Botulinum neurotoxin injections to treat symptoms of spasmodic dysphonia
Botulinum neurotoxin (BNT) is a common treatment used to reduce the symptoms of spasmodic dysphonia since the mid-1980s. Botulinum toxin is derived from the bacterium Clostridium botulinum. It is a nerve “blocker” that binds to the nerves that lead to the muscle and prevents the release of acetylcholine, a neurotransmitter that activates muscle contractions. After a short period of time, typically several months, the nerve endings regenerate, the muscle gradually regains strength and muscle contractions or “spasms” return. It is recognized as an effective treatment by the American Academy of Otolaryngology – Head and Neck Surgery.
In spasmodic dysphonia, laryngeal muscles spasm because too many of the wrong type of signals travel from the brain through the nerves and into the muscles. Botulinum neurotoxin, a biologic product, is injected directly injected into the affected muscles. Botulinum neurotoxin blocks these nerve signals, reducing the number and severity of the spasms.
BNT generally lasts an average of three months but duration of benefit depends on several factors such as severity of the SD, dosage received, unilateral or bilateral injection and the presence or absence of tremor.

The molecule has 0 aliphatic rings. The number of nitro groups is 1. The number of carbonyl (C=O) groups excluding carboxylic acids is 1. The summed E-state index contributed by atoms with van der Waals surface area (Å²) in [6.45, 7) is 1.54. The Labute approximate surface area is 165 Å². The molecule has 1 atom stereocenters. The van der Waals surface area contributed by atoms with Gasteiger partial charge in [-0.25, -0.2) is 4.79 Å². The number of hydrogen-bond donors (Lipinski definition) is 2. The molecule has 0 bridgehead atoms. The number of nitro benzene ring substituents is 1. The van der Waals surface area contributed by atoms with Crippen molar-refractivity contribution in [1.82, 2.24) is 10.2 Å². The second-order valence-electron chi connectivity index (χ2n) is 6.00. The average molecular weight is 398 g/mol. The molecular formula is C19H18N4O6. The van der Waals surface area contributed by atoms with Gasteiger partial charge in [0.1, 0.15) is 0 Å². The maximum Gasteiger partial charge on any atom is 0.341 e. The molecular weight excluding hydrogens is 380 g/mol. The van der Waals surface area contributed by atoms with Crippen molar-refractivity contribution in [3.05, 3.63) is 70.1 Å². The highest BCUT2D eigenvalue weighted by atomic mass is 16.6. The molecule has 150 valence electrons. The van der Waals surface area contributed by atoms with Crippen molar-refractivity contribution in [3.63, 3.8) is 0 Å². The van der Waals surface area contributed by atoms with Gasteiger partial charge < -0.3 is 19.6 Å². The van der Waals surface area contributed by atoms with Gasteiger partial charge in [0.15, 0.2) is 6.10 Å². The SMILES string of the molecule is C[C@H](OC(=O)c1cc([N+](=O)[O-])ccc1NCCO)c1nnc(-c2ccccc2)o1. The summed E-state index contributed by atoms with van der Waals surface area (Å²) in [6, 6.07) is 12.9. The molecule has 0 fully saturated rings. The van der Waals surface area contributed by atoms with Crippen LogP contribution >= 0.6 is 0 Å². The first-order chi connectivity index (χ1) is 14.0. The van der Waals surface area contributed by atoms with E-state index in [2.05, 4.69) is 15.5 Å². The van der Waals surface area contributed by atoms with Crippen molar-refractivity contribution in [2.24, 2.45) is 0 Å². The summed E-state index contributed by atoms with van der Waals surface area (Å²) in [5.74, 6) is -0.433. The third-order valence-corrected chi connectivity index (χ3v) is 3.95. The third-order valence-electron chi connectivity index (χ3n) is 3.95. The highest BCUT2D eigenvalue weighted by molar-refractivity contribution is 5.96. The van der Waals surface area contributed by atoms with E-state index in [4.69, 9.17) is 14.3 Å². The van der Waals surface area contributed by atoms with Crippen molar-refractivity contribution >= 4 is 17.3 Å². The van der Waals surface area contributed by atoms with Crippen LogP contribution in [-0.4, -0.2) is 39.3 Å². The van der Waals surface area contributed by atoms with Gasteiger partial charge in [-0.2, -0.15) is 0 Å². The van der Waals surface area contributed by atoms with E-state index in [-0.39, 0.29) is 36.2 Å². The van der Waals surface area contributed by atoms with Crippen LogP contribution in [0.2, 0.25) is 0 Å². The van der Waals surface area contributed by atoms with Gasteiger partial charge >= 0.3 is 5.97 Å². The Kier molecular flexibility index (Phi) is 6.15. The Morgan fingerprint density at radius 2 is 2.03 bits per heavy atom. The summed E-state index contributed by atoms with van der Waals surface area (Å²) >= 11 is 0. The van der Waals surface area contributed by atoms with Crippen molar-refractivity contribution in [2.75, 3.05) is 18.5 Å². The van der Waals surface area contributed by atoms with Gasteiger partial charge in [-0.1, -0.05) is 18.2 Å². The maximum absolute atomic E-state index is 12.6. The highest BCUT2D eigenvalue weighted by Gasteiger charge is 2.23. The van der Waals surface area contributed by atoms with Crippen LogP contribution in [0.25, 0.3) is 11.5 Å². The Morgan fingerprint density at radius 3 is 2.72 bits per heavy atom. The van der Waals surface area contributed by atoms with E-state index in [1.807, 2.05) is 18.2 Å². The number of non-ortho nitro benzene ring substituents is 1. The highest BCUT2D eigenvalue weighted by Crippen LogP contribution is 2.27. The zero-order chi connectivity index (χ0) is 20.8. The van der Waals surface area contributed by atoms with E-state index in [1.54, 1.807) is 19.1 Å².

It may require several injections to establish the optimal individualized dose, as it can be different for each person. Optimal dosage is a balance of duration of injection side effects/breathiness and duration of clear voice. Some may prefer to have a stronger dosage with a longer period of breathiness after the injection and a longer duration of optimal voice (requiring fewer shots per year), while others may prefer to minimize the side effect duration to opt for shorter lasting, more frequent injections. Two different individuals may also have different results from the same dosage (due to differing anatomy, neurology, severity of SD etc.) so initial dosages must be trialed and tailored to fit the individual’s needs. Individuals may choose to time injections around important speaking events (i.e. presentations, weddings). Unilateral injections may offer a good option for some individuals desiring less side effects.
What muscles are injected for SD?
In AdSD the target muscles are often the TA, although some practitioners prefer to dose the LCA as well. These muscles are active in closing the larynx; weakening them prevents the voice breaks associated with AdSD.
People with AbSD typically receive injections in the PCA. Weakening the muscles that open the larynx keeps the vocal cords closer together, thus preventing the breathy voice breaks associated with this subtype.
Persons with tremor may have their laryngeal strap muscles injected for improvement. The strap muscles, located in the neck, support the voice box and are often affected in tremor. In certain circumstances, the other smaller muscles such as the CT or the IA may be injected as well.